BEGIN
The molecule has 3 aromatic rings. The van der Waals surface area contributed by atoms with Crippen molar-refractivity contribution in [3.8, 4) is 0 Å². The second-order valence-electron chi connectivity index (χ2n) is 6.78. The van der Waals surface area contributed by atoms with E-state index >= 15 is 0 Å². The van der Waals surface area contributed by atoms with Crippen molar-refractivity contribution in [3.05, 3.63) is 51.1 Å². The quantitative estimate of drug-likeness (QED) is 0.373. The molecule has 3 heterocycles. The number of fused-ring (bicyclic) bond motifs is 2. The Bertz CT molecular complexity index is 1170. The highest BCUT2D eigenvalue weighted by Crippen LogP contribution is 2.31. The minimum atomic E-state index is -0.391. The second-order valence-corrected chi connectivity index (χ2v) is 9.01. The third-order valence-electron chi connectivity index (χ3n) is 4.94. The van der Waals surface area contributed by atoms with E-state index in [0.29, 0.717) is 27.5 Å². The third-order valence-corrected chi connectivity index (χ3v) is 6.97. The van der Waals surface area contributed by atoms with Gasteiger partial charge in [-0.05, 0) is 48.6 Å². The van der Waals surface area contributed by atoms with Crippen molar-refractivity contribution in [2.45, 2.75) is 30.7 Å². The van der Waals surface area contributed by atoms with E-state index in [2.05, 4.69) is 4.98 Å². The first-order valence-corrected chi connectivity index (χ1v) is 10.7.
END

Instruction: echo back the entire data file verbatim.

The molecule has 3 aromatic rings. The van der Waals surface area contributed by atoms with Crippen molar-refractivity contribution in [3.8, 4) is 0 Å². The second-order valence-electron chi connectivity index (χ2n) is 6.78. The van der Waals surface area contributed by atoms with E-state index >= 15 is 0 Å². The van der Waals surface area contributed by atoms with Crippen molar-refractivity contribution in [3.05, 3.63) is 51.1 Å². The quantitative estimate of drug-likeness (QED) is 0.373. The molecule has 3 heterocycles. The number of fused-ring (bicyclic) bond motifs is 2. The Bertz CT molecular complexity index is 1170. The highest BCUT2D eigenvalue weighted by Crippen LogP contribution is 2.31. The minimum atomic E-state index is -0.391. The second-order valence-corrected chi connectivity index (χ2v) is 9.01. The third-order valence-electron chi connectivity index (χ3n) is 4.94. The van der Waals surface area contributed by atoms with E-state index in [0.29, 0.717) is 27.5 Å². The third-order valence-corrected chi connectivity index (χ3v) is 6.97. The van der Waals surface area contributed by atoms with Gasteiger partial charge in [-0.05, 0) is 48.6 Å². The van der Waals surface area contributed by atoms with Crippen molar-refractivity contribution in [2.45, 2.75) is 30.7 Å². The van der Waals surface area contributed by atoms with E-state index in [2.05, 4.69) is 4.98 Å². The first-order valence-corrected chi connectivity index (χ1v) is 10.7.